Thursday, December 4, 2014

Mother's Love - Cheyenne and Laramie of Sand Wash Basin HMA MADC painting #453

"Mother's Love"
Cheyenne and her 2014 foal Laramie
Of Sand Wash Basin
5 by 7 inches Watercolor
by Linda L Martin Artist
Reference Photos by John Wagner
This gentle mare, Cheyenne and her 2014 foal by Corona, one of the premier and well recognized stallions of Sand Wash Basin HMA, are completely unaware of the controversy surrounding their circumstances.

Since the last round up this herd  of horses on approximately 160,000 acres of high desert along with seasonal sheep and a healthy number of native wild life have been thriving even in drought. They also have undergone a slower than usual population increase.

In 2008  the last round up brought their numbers down to less than 200. These well loved  and well visited horses have been documented  by an army of photographers who track their bands, locations and changes in health and interactions. Some thought it an inhumane activity to round up the horses then pull some of the oldest most prolific mares and inject them with PZP.

PZP has been successfully used in birth control in wild horses since the 1970s in Maryland by the National Park Service.  In Maryland and Virginia also it has been used to control deer populations in areas where hunting was not an option for more urban habitats.

This administration of the drug was over seen by the Humane Society of  the United States. The main operative who darted and observed the horses in the early stages also happened to be someone who was passionately in love with the herd. Her goal from my conversations with her was to find a way that this herd did not have to be rounded up again due to over crowding so the herd could remain healthy and thrive in the wild.

What a lot of people now involved in Wild Horse Advocacy do not know is that it was less than 25 years ago that  this herd and all the wild life was devastated by a killing drought and under-management of  the wild horses on the Sand Wash Basin. I had the opportunity to correspond with one of the  locals who witnessed first hand the devastation.  " Once elk thrived there in herds as big as the horses today, and deer too. There were plenty of wild life and forage. Then the populations began to grow in the wild horses. The droughts came and animals began diing. It was horrible. You have never seen anything as awful as all those beautiful animals laying all over the dried ground for miles."  She told me that neither the deer or the elk populations have recovered since that terrible time.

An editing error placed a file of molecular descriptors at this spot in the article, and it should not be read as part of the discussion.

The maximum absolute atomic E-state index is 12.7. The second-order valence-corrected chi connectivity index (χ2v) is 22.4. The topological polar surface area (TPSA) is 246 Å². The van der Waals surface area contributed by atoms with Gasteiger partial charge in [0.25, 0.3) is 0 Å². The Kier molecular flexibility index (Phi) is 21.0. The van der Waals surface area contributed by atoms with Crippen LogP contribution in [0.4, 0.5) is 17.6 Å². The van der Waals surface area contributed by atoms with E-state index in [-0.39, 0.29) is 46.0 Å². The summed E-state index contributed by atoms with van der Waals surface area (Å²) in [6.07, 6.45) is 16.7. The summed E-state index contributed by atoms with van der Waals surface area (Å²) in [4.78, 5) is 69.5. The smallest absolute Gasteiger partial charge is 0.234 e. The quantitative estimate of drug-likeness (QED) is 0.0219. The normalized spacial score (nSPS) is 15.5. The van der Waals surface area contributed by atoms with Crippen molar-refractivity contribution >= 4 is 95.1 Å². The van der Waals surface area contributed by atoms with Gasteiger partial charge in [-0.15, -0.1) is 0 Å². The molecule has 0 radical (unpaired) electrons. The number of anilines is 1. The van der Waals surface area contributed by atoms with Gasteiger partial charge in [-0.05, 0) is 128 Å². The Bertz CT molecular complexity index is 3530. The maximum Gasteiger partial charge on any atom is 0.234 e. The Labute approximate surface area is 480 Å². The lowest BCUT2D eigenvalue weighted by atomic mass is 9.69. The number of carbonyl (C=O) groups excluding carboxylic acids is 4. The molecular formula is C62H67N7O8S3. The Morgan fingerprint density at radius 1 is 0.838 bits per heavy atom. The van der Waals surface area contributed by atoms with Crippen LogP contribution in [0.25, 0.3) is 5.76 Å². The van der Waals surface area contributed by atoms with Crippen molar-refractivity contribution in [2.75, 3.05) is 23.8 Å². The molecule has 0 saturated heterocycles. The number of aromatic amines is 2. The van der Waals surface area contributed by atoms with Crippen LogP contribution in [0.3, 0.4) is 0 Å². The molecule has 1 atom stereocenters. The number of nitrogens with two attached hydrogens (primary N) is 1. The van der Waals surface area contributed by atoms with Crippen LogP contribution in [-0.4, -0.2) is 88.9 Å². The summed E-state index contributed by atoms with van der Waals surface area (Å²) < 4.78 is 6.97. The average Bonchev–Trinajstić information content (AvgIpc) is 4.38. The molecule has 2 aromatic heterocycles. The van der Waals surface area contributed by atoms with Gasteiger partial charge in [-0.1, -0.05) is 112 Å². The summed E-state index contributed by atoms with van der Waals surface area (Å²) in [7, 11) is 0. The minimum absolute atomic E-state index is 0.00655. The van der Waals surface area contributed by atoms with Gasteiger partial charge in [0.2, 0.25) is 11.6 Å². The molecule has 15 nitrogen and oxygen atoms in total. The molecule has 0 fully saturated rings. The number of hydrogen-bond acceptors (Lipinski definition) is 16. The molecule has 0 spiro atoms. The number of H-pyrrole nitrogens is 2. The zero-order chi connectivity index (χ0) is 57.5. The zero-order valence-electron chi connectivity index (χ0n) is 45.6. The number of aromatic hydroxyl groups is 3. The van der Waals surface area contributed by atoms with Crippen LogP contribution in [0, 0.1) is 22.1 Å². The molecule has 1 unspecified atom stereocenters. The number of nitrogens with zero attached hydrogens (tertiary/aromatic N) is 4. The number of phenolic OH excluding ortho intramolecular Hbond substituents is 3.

The problem and also the benefit of Sand Wash Basin is that it is ranch locked. In fact there is a boundary fence completely surrounding the entire range with gates and cattle guards to keep domestics out and wild in. Except when the snow drifts over the fences in winter or the populations increase to the point where young wild horses in search of territories and mares are forced over ( or sometimes through) the fences and on to ranch lands.  This did in fact begin happening as the wild horse populations began to reach past their sustainable numbers in  late 2012 and 2014.